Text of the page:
Mobile Phone Use While Driving Law Changes – March 2022
When does the new law come into force?
25th March 2022. It will only apply to offences committed on or after that date.
Offences committed before the 25th March will be prosecuted under the current law, even if they end up in Court after the change.
1) The description of ‘use’.
Currently it is an offence for a handheld telephone to be used whilst performing an “interactive communication function”. The meaning of the law was clarified in the case of DPP v Barreto, which stated that the phone had to be handheld and used for making/receiving calls/messages, or accessing the internet. So creating a diary entry, taking photos, listening to music or even playing games are not automatically included.
The first change amends “interactive communication function” to “using”. So now it is simply an offence to use a phone whilst driving. Communication does not come into it.
“Using” is then defined further, and includes illuminating the screen, checking the time, checking notifications, unlocking the device, making or receiving a telephone or Internet based call, receiving or uploading content, sending or uploading a photo/video, utilising the camera, video or sound functions, drafting any text, accessing any stored data, accessing an application or accessing the Internet.
Although personally we would not have given an exhaustive list, and perhaps just left it as “use”, this list covers almost everything and it’s hard to imagine a function of a telephone that, for example, does not involve illuminating the screen. This rules out almost all use.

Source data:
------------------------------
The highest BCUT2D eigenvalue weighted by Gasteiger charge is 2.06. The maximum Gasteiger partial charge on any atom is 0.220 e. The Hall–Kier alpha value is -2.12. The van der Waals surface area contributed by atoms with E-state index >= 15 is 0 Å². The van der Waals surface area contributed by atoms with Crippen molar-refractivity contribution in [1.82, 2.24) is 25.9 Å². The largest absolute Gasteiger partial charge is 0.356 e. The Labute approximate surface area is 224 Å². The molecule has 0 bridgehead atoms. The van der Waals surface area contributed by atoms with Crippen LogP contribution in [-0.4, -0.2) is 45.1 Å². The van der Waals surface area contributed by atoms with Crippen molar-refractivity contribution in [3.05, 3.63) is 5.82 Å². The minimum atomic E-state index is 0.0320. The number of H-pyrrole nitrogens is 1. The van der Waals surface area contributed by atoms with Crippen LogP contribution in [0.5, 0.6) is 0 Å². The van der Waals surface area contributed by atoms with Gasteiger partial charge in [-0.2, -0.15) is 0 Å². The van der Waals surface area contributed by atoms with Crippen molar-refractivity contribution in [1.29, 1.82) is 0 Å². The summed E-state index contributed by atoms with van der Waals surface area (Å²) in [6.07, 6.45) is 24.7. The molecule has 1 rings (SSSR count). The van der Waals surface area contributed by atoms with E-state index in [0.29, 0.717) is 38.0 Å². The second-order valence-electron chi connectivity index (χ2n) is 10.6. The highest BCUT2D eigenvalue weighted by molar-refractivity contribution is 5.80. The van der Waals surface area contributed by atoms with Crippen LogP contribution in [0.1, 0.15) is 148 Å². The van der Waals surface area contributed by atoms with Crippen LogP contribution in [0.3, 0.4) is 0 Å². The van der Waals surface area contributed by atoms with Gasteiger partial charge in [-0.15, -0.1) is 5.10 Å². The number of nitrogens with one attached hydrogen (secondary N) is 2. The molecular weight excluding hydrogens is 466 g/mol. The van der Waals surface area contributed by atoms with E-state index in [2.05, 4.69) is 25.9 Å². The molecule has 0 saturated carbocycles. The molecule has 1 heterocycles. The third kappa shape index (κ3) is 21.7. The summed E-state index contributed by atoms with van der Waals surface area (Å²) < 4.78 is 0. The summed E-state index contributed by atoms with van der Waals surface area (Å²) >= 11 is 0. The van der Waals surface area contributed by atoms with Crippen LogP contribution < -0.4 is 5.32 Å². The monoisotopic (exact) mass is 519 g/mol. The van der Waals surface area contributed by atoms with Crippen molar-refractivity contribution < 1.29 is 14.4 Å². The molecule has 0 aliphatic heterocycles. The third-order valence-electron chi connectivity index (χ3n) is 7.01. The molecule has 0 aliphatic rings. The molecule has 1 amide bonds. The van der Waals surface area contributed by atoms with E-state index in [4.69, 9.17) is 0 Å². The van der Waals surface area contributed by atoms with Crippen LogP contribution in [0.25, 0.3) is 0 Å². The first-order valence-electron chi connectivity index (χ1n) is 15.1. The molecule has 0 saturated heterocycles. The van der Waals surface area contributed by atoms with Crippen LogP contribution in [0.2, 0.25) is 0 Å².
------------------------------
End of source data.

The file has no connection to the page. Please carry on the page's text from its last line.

2) Definition of ‘other device’.
The current law prohibits use of a mobile phone “or other device which performs an interactive communication function”. However this is changing so that an “other device” is now defined as a device that “is capable of transmitting and receiving data, whether or not those capabilities are enabled”.
This will rule out any argument to suggest that, for example, a telephone without a SIM card is no longer covered by the law.
3) A new defence
There will be a new defence if the driver can prove, on the balance of probabilities, that they were making a contactless payment for goods/services received at the same time or shortly after the payment was made, and whilst the vehicle was stationary.
What’s not changing?
1) The places where an offence can be committed.
Currently an offence can only be committed on a road or public highway. That will remain the same.
A good example of this is a taxi rank or a fast food drive-thru. Whether a taxi rank is a “road” for the purposes of law is questionable and depends on the facts of each individual case. There is no straight forward an easy test, and if someone is accused of using a phone whilst sat at a rank, the location and specific facts must be examined.
But compare this with offences of drink driving or driving without insurance, which can be committed on a road or other public place. Even though a rank is nor a ‘road’, it is certainly a ‘public place’ so an offence of drink driving can be committed there.
2) That the phone must be handheld.
There is still a requirement in the new legislation that a phone must be handheld. So if the phone is in a cradle, you cannot commit this offence.
But note – we always advise caution when using a phone in a cradle as you may be distracted and could be committing a different offence such as not being in proper control of your vehicle or driving without due care and attention.
3) Two-way radios.